10 Great Commencement Speeches by Writers

Josh Corman

Staff Writer

Josh Corman is a writer and English teacher in Central Kentucky and a Contributing Editor at Panels. He also writes for Kentucky Sports Radio’s pop culture blog, Funkhouser. If he’s not reading, he’s hanging out with his wife and two young children or cheering on his beloved Kentucky Wildcats.   Twitter: @JoshACorman

It’s graduation time again, people! The smell of potential energy is in the air and speakers everywhere are preparing to impart some wise words on graduates across the land. I’m a sucker for commencement speeches, especially ones that take a staid formula and personalize it in a way that seems impossible given the limits of the subject and the occasion. Every year as the academic year winds down I return to two (very well known) favorites of mine, “This is Water,” by David Foster Wallace, and “Some Thoughts on the Real World by One Who Glimpsed It and Fled,” by Bill Watterson, both given at Ohio’s Kenyon College. My love for these two got me searching for other great commencement addresses delivered by writers. For full effect, throw on your old graduation robes (or a bathrobe and shower cap, at least), cue up “Pomp and Circumstance,” blast it at full volume, and march a couple of laps around your house before settling in.

J.K. Rowling, Harvard University, 2008

The author of the Harry Potter series and The Casual Vacancy expounds upon the fringe benefits of failure, the importance of empathy, and the responsibilities of those in privileged positions.

“Talent and intelligence never once inoculated any one to the caprices of fate.” – J.K. Rowling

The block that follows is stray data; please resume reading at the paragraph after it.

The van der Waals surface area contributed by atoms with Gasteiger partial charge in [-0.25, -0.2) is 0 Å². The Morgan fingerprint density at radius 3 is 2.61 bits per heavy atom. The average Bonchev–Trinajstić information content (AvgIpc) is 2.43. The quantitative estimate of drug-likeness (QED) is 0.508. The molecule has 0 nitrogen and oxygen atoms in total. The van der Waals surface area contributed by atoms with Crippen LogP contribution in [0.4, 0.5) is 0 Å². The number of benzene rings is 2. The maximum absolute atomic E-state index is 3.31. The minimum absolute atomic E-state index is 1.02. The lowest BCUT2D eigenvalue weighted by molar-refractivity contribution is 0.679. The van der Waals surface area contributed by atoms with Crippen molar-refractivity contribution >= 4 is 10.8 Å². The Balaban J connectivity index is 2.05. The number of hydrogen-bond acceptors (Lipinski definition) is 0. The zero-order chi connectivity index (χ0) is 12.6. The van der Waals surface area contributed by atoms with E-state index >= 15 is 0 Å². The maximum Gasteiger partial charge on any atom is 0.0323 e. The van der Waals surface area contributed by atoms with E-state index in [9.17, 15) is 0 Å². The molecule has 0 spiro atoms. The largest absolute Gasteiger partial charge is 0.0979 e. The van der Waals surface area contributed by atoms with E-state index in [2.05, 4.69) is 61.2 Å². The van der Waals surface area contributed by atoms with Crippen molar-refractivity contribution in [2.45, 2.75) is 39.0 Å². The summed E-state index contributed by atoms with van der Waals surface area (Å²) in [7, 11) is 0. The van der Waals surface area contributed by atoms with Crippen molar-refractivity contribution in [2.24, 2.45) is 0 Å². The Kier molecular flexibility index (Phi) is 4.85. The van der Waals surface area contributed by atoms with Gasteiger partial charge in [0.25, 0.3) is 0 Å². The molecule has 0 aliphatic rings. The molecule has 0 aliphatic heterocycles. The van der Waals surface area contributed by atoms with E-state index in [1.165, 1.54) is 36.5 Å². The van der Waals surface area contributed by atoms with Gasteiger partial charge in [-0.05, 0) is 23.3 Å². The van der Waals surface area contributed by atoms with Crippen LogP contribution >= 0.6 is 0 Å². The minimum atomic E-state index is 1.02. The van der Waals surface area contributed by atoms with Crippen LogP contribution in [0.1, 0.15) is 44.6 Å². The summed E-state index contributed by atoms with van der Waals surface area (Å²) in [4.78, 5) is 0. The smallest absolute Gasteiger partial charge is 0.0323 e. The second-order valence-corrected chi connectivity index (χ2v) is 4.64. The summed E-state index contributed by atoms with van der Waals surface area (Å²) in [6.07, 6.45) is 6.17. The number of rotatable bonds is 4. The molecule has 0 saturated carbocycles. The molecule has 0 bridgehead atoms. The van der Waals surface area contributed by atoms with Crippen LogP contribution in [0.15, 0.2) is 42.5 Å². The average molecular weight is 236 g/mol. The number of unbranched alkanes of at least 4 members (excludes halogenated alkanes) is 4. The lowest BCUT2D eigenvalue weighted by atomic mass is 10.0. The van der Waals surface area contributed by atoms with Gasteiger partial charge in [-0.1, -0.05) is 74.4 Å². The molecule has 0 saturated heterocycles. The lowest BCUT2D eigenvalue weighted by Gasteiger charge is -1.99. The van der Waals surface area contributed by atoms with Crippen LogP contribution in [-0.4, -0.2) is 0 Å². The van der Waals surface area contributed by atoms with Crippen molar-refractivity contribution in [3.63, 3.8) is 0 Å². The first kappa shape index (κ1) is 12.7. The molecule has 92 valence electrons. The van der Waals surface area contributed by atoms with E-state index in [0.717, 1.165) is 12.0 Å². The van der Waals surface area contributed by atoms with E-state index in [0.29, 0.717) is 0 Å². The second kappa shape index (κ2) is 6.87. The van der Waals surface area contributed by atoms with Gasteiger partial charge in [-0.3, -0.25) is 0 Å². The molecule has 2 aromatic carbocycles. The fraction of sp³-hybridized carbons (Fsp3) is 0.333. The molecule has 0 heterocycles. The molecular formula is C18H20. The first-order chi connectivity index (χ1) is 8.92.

Michael Lewis, Princeton University, 2012

Lewis, a Princeton alum and author of the bestsellers The Blind Side, Moneyball, and The Big Short, delivers a baccalaureate address on the illusion of success’ inevitability and the value of luck.

“Don’t be deceived by life’s outcomes.” – Michael Lewis

Barbara Kingsolver, DePauw University, 1994

Seventeen years after her own graduation from Depauw, Barbara Kingsolver, fellow Kentuckian and author of The Poisonwood Bible, The Lacuna, and Flight Behavior, speaks about the complications of feeling at home in an unfamiliar place and the sometimes unseen connections between disparate topics that constitutes a valuable education.

“It began to dawn on me that learning how to be in a place where I didn’t seem to fit in was going to be part of my education.” – Barbara Kingsolver

Elie Wiesel, Washington University in St. Louis, 2011

Night author and human rights activist Elie Wiesel speaks with graduates about the lessons of history, the value of diverse communities, and the instructive nature of the “other.”

“My commandment is: ‘Thou shalt not stand idly by,’ which means that where you see an injustice, do not stand idly by. Where you hear of a person or a group being persecuted, do not stand idly by. Where there is something wrong with the community around you – or far away – do not stand idly by. You must intervene; you must interfere.”  – Elie Wiesel

Louise Erdrich, Dartmouth College, 2009